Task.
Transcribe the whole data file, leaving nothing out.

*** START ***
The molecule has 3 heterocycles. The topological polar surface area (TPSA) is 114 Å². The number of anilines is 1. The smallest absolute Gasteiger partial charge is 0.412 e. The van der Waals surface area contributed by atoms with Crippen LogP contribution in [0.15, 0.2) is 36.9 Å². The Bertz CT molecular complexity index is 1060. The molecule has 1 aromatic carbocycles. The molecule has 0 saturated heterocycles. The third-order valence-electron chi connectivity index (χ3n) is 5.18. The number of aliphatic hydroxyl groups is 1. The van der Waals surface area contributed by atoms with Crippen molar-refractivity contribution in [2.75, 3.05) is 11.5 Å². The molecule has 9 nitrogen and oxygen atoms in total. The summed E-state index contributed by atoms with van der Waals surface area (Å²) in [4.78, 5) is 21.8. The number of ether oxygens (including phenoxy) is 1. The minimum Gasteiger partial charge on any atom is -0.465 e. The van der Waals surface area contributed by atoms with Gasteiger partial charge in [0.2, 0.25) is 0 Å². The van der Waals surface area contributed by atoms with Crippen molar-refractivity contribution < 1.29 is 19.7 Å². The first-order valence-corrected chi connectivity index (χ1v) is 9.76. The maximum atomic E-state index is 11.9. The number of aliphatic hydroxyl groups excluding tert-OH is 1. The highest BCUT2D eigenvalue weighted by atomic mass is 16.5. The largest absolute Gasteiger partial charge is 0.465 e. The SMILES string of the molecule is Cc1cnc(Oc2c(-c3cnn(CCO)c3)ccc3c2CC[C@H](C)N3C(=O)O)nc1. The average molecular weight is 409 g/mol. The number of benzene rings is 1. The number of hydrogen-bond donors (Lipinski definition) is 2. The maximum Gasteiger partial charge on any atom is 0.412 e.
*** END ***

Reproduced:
The molecule has 3 heterocycles. The topological polar surface area (TPSA) is 114 Å². The number of anilines is 1. The smallest absolute Gasteiger partial charge is 0.412 e. The van der Waals surface area contributed by atoms with Crippen LogP contribution in [0.15, 0.2) is 36.9 Å². The Bertz CT molecular complexity index is 1060. The molecule has 1 aromatic carbocycles. The molecule has 0 saturated heterocycles. The third-order valence-electron chi connectivity index (χ3n) is 5.18. The number of aliphatic hydroxyl groups is 1. The van der Waals surface area contributed by atoms with Crippen molar-refractivity contribution in [2.75, 3.05) is 11.5 Å². The molecule has 9 nitrogen and oxygen atoms in total. The summed E-state index contributed by atoms with van der Waals surface area (Å²) in [4.78, 5) is 21.8. The number of ether oxygens (including phenoxy) is 1. The minimum Gasteiger partial charge on any atom is -0.465 e. The van der Waals surface area contributed by atoms with Gasteiger partial charge in [0.2, 0.25) is 0 Å². The van der Waals surface area contributed by atoms with Crippen molar-refractivity contribution < 1.29 is 19.7 Å². The first-order valence-corrected chi connectivity index (χ1v) is 9.76. The maximum atomic E-state index is 11.9. The number of aliphatic hydroxyl groups excluding tert-OH is 1. The highest BCUT2D eigenvalue weighted by atomic mass is 16.5. The largest absolute Gasteiger partial charge is 0.465 e. The SMILES string of the molecule is Cc1cnc(Oc2c(-c3cnn(CCO)c3)ccc3c2CC[C@H](C)N3C(=O)O)nc1. The average molecular weight is 409 g/mol. The number of benzene rings is 1. The number of hydrogen-bond donors (Lipinski definition) is 2. The maximum Gasteiger partial charge on any atom is 0.412 e.